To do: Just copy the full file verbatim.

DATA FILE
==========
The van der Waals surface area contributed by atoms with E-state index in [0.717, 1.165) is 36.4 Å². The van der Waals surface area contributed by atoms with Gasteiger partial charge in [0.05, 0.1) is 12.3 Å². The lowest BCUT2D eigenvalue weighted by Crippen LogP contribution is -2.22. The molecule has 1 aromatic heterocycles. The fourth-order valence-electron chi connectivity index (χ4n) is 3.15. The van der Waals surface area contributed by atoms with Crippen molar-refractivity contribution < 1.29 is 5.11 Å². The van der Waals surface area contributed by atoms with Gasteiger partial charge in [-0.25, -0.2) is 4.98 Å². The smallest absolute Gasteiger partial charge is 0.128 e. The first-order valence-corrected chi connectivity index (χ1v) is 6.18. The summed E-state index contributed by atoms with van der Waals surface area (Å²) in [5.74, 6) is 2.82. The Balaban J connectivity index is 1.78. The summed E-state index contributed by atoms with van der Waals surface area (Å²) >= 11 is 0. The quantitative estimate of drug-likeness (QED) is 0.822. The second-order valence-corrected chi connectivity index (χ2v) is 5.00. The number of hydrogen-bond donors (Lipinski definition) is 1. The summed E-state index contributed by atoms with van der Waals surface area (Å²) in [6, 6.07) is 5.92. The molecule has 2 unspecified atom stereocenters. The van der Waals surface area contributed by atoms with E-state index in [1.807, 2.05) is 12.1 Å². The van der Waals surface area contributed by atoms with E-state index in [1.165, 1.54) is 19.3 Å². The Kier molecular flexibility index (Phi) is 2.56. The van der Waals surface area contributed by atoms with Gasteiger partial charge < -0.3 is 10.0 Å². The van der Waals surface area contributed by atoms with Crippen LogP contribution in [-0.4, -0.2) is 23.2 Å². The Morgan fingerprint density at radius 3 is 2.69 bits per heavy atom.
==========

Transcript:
The van der Waals surface area contributed by atoms with E-state index in [0.717, 1.165) is 36.4 Å². The van der Waals surface area contributed by atoms with Gasteiger partial charge in [0.05, 0.1) is 12.3 Å². The lowest BCUT2D eigenvalue weighted by Crippen LogP contribution is -2.22. The molecule has 1 aromatic heterocycles. The fourth-order valence-electron chi connectivity index (χ4n) is 3.15. The van der Waals surface area contributed by atoms with Crippen molar-refractivity contribution < 1.29 is 5.11 Å². The van der Waals surface area contributed by atoms with Gasteiger partial charge in [-0.25, -0.2) is 4.98 Å². The smallest absolute Gasteiger partial charge is 0.128 e. The first-order valence-corrected chi connectivity index (χ1v) is 6.18. The summed E-state index contributed by atoms with van der Waals surface area (Å²) in [5.74, 6) is 2.82. The Balaban J connectivity index is 1.78. The summed E-state index contributed by atoms with van der Waals surface area (Å²) >= 11 is 0. The quantitative estimate of drug-likeness (QED) is 0.822. The second-order valence-corrected chi connectivity index (χ2v) is 5.00. The number of hydrogen-bond donors (Lipinski definition) is 1. The summed E-state index contributed by atoms with van der Waals surface area (Å²) in [6, 6.07) is 5.92. The molecule has 2 unspecified atom stereocenters. The van der Waals surface area contributed by atoms with E-state index in [1.807, 2.05) is 12.1 Å². The van der Waals surface area contributed by atoms with E-state index in [1.165, 1.54) is 19.3 Å². The Kier molecular flexibility index (Phi) is 2.56. The van der Waals surface area contributed by atoms with Gasteiger partial charge < -0.3 is 10.0 Å². The van der Waals surface area contributed by atoms with Crippen LogP contribution in [-0.4, -0.2) is 23.2 Å². The Morgan fingerprint density at radius 3 is 2.69 bits per heavy atom.